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Parents' preconception exposure to environmental stressors can disrupt early development

Even before a child is conceived, the parents' exposure to environmental stressors can alter the way genes are expressed and ultimately harm the child's health when those genes are passed down to the next generation, according to a new article published in the Endocrine Society's journal Endocrinology.

Exposure to environmental stressors such as endocrine-disrupting chemicals, psychological stress and malnutrition may result in disadvantageous epigenetic "reprogramming" that can echo through multiple generations. When these stressors disrupt early developmental processes, they may cause changes in cellular gene expression, cell numbers or locations of cells that persist and lead to increased risk of cognitive disorders, obesity, diabetes and metabolic diseases later in life.

The article summarizes key insights from the 4th Conference on Prenatal Programming and Toxicity (PPTOX IV). More than 300 people attended the event in Boston, MA in October 2014. The meeting featured more than 60 oral and 130 poster presentations discussing the impact of chemical, physical and biological environmental stressors on the interconnected relationships of endocrine, immune and nervous systems.

Previous research on environmental stressors focused primarily on exposures during pregnancy and early childhood and their effects on the health of the offspring across the lifespan. However, presentations at PPTOX IV emphasized that the preconception period in both females and males is also a sensitive developmental window.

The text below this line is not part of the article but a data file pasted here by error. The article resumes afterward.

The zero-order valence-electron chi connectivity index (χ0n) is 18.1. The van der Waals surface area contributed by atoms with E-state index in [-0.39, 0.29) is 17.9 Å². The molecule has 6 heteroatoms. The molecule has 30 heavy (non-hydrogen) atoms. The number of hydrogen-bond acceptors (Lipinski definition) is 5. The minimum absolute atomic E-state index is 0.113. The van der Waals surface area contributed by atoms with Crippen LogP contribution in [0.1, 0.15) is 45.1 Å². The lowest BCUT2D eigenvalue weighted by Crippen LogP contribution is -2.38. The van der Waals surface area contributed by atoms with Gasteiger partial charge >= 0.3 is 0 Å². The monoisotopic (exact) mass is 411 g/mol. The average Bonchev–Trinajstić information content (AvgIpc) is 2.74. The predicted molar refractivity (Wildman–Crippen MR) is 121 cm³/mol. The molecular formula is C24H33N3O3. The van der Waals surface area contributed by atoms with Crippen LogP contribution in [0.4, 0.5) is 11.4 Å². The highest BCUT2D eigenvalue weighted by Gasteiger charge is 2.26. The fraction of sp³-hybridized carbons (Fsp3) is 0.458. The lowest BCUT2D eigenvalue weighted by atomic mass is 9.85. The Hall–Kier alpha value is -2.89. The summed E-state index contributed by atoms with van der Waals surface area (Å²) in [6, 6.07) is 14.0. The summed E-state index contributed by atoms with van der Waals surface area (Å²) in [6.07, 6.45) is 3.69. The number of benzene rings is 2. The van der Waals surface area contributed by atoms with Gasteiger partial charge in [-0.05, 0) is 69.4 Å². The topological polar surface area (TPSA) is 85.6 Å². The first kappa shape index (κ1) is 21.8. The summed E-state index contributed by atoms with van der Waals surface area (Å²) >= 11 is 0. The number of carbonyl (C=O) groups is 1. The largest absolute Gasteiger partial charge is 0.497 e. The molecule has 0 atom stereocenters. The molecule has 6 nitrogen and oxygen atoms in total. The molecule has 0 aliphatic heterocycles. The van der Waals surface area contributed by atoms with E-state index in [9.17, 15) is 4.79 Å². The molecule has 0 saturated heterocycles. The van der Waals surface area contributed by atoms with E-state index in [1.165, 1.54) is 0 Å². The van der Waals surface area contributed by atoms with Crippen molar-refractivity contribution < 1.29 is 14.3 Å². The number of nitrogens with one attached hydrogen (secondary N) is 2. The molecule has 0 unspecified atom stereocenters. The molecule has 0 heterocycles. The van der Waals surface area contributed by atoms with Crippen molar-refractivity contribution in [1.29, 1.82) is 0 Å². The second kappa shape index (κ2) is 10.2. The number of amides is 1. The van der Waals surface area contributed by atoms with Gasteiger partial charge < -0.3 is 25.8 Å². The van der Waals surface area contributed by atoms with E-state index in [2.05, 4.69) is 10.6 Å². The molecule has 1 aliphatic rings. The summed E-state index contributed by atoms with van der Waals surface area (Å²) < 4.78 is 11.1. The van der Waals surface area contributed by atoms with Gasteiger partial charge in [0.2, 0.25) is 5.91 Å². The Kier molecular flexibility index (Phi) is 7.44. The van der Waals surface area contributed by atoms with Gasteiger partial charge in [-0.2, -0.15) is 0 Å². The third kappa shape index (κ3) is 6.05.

"In regard to environmental stressors, a good start lasts a lifetime," said Philippe Grandjean, MD, PhD, Professor of Environmental Medicine at the University of Southern Denmark and Adjunct Professor of Environmental Health at the Harvard T.H.Chan School of Public Health and an author of the article. "Unfortunately, current testing paradigms do not properly assess the impact of risk factors during vulnerable exposure windows. Without new policies and guidelines, we cannot have a universal healthy start for children."

Researchers note that regulatory agencies currently may not appropriately take into account the potential for non-linear effects of certain environmental chemicals, meaning that exposure to low levels of a chemical can have different adverse effects than what could be experienced at exposure to higher levels of the same chemical.

The conference also highlighted the importance of placental function and the need to understand how changes in placental status may affect fetal development, as well as the importance of mixed stress exposures.

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